Best movie mistakes of 1973
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Plot hole: An important plot point (in the book and the film) is that Charles Calthrop - thought to be the Jackal, at that stage - played some mysterious part in the 1961 assassination of Rafael Trujillo, the dictator of The Dominican Republic, and rumours of his involvement came to the attention of MI6 and Special Branch, leading to the accidental exposure of the Jackal's false passport. In fact there is no mystery at all about the assassination of Trujillo and there were no shadowy foreigners involved. It was organised by Trujillo's own senior aides, amongst them General Juan Tomás Díaz, Antonio de la Maza, Amado Garcia Guerroro and General Antonio Imbert Barrera. The gunmen was later identified as Luis Aniama Tio. All the conspirators except Tio were arrested, tortured and shot. There was no panicked evacuation of foreigners who were involved with Trujillo's regime and no reason for them to be concerned - the government did not fall and Trujillo's brother Hector took over as President, ruling in a brutal and totalitarian manner for a further eight years. Any rumours of a mysterious Englishman would have been dismissed out of hand and would not have made it onto even the lowest level filing system anywhere in Whitehall.PEDAUNT
Plot hole: A vital plot line, obviously, is that Doyle wants to kill the con men who fleeced his runner of the numbers money. He has Luther killed and turns his best men (and women) onto Johnny Hooker, almost killing him, too. What about the third conman, Kid Erie? He is an essential part of the con, as much a part of it as Luther and Hooker. During the setup - just before they fleece him - the numbers runner watches Kid Erie running away. He looks at him, Hooker and Luther in turn. Even if he couldn't identify him he would still be able to inform Doyle that there were three rather than two con men involved. Even so, Kid Erie comes and goes as he pleases. Doyle doesn't have anyone looking for him; he doesn't even mention him in conversation, and in fact consistently refers to two - not three - con men. He makes it clear that he would have to kill his best friend if he even found out about the con, yet he lets one of the central participants go scot free. It doesn't make any sense at all.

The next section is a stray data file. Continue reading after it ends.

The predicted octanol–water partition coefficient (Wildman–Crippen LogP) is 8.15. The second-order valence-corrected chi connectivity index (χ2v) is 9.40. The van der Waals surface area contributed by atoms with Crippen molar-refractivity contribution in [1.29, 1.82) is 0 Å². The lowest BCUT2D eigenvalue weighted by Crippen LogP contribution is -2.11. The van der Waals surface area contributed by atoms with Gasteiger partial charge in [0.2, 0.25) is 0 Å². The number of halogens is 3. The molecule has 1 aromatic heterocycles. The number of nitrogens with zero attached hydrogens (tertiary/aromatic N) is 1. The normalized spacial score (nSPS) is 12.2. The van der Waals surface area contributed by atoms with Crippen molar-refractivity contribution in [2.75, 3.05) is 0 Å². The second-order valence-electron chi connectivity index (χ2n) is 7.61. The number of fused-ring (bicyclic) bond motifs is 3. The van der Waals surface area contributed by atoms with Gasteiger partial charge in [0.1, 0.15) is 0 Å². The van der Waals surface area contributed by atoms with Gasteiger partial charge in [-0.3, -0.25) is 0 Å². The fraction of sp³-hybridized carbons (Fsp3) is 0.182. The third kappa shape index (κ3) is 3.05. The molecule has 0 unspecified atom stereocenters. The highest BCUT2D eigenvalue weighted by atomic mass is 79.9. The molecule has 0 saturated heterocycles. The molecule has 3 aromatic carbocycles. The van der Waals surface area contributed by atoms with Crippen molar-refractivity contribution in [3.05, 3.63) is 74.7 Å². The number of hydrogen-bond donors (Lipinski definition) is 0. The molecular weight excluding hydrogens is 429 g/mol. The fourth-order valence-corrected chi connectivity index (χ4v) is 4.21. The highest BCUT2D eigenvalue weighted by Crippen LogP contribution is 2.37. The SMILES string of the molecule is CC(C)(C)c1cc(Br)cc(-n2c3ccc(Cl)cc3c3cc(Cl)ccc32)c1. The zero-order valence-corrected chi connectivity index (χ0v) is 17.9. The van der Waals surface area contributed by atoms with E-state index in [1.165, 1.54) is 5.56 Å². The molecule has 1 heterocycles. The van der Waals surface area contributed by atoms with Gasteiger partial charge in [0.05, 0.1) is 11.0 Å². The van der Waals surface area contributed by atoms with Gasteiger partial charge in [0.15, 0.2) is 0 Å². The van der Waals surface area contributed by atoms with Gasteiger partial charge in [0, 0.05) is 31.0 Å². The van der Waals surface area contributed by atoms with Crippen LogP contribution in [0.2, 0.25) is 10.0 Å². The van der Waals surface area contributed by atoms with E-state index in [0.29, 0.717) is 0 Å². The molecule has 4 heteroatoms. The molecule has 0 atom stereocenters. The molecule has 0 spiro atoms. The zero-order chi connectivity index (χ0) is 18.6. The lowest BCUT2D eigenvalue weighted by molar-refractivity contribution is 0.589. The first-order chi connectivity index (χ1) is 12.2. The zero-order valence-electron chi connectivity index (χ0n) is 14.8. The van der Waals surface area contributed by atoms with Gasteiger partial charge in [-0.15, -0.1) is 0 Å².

Plot hole: There is a barely credible explanation for the fact that a guest cannot be injured or killed by being shot in Westworld, but what about the vicious fistfight we see in the bar? People are injured or killed in bar brawls all the time, and this once was incredibly violent. How do they prevent guests from being injured or killed by the cutting and stabbing weapons we see in Medieval and Roman World? Guests are supposed to fight each other, not just robots - they cannot be 'programmed' to lose! Delos is going be sued into bankruptcy within a week of the first guest arriving. Quite apart from the legal position, think about the bad publicity! Who is going to pay the huge fees demanded by the parks owners when the media is constantly reporting on the guests who wound up dead or with life changing injuries?
Continuity mistake: At one point D'Artagnan reaches the Duke of Buckingham, who is on a hunt. He has just killed a stag and his hands are covered in blood. D'Artagnan rides up and offers him a note from Queen Anne. He wipes his palms with a cloth before he takes the note, but his hands are still covered with blood up to and above the wrists. When he reads the note, he and D'Artagnan take off on foot for his castle where they go into a private room behind the walls. Suddenly it is apparent that his hands are perfectly clean right down to his scrubbed fingernails and, without explanation, the plot-heavy sequence continues.
Revealing mistake: When the Grand Ville turns onto the street where the children are playing, it clips a parked car as it makes the turn. This is the same car that later gets its driver's door ripped off by the Grand Ville just before the police give chase. It was repainted red for the second scene, but note the same dent in the right fender as before.
Factual error: On the night of 19 October 1933 the railroad workers begin betting whether A-One will make it to Portland on the 19. A quick closeup of the money changing hands reveals the $1's to have the Great Seal reverse (introduced in 1935) plus the motto IN GOD WE TRUST (introduced in 1957). Also, the green-seal Federal Reserve Notes and the red-seal United States $2 notes are of the types first introduced in 1934.
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